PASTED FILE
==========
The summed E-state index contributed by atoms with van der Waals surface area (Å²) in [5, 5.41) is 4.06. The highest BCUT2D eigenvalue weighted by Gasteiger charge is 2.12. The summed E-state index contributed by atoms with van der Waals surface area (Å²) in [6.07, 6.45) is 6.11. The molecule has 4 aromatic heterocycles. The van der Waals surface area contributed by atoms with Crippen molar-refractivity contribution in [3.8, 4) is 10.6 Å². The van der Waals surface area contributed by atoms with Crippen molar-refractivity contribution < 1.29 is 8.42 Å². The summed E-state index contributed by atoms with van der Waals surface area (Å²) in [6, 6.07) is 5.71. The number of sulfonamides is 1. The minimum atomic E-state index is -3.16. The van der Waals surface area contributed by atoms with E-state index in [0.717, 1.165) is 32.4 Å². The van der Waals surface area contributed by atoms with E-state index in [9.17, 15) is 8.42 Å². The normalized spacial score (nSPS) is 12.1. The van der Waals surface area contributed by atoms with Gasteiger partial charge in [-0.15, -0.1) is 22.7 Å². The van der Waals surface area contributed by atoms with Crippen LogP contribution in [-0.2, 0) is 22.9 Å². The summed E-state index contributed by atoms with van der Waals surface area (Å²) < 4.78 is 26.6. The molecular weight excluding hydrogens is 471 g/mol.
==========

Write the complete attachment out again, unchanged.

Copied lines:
The summed E-state index contributed by atoms with van der Waals surface area (Å²) in [5, 5.41) is 4.06. The highest BCUT2D eigenvalue weighted by Gasteiger charge is 2.12. The summed E-state index contributed by atoms with van der Waals surface area (Å²) in [6.07, 6.45) is 6.11. The molecule has 4 aromatic heterocycles. The van der Waals surface area contributed by atoms with Crippen molar-refractivity contribution in [3.8, 4) is 10.6 Å². The van der Waals surface area contributed by atoms with Crippen molar-refractivity contribution < 1.29 is 8.42 Å². The summed E-state index contributed by atoms with van der Waals surface area (Å²) in [6, 6.07) is 5.71. The number of sulfonamides is 1. The minimum atomic E-state index is -3.16. The van der Waals surface area contributed by atoms with E-state index in [0.717, 1.165) is 32.4 Å². The van der Waals surface area contributed by atoms with E-state index in [9.17, 15) is 8.42 Å². The normalized spacial score (nSPS) is 12.1. The van der Waals surface area contributed by atoms with Gasteiger partial charge in [-0.15, -0.1) is 22.7 Å². The van der Waals surface area contributed by atoms with Crippen LogP contribution in [-0.2, 0) is 22.9 Å². The summed E-state index contributed by atoms with van der Waals surface area (Å²) < 4.78 is 26.6. The molecular weight excluding hydrogens is 471 g/mol.